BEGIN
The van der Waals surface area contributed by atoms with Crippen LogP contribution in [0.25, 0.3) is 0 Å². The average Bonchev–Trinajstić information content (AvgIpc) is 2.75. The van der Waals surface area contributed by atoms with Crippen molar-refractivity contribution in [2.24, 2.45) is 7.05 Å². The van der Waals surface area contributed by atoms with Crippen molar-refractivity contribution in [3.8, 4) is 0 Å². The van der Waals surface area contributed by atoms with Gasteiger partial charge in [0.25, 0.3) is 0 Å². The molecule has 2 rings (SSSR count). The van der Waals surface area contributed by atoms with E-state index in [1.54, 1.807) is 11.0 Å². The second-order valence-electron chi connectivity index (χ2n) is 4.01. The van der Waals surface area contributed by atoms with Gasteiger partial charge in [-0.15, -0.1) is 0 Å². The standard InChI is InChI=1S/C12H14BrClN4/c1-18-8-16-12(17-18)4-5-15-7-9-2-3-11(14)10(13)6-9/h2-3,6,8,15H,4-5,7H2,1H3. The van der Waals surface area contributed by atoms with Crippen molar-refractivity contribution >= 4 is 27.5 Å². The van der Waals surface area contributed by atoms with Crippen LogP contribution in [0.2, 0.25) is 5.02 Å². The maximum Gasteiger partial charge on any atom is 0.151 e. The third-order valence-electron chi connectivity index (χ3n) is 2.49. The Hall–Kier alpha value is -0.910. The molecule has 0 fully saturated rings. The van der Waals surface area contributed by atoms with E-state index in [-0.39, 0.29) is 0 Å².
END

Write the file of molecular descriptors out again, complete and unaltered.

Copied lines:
The van der Waals surface area contributed by atoms with Crippen LogP contribution in [0.25, 0.3) is 0 Å². The average Bonchev–Trinajstić information content (AvgIpc) is 2.75. The van der Waals surface area contributed by atoms with Crippen molar-refractivity contribution in [2.24, 2.45) is 7.05 Å². The van der Waals surface area contributed by atoms with Crippen molar-refractivity contribution in [3.8, 4) is 0 Å². The van der Waals surface area contributed by atoms with Gasteiger partial charge in [0.25, 0.3) is 0 Å². The molecule has 2 rings (SSSR count). The van der Waals surface area contributed by atoms with E-state index in [1.54, 1.807) is 11.0 Å². The second-order valence-electron chi connectivity index (χ2n) is 4.01. The van der Waals surface area contributed by atoms with Gasteiger partial charge in [-0.15, -0.1) is 0 Å². The standard InChI is InChI=1S/C12H14BrClN4/c1-18-8-16-12(17-18)4-5-15-7-9-2-3-11(14)10(13)6-9/h2-3,6,8,15H,4-5,7H2,1H3. The van der Waals surface area contributed by atoms with Crippen molar-refractivity contribution >= 4 is 27.5 Å². The van der Waals surface area contributed by atoms with Crippen LogP contribution in [0.2, 0.25) is 5.02 Å². The maximum Gasteiger partial charge on any atom is 0.151 e. The third-order valence-electron chi connectivity index (χ3n) is 2.49. The Hall–Kier alpha value is -0.910. The molecule has 0 fully saturated rings. The van der Waals surface area contributed by atoms with E-state index in [-0.39, 0.29) is 0 Å².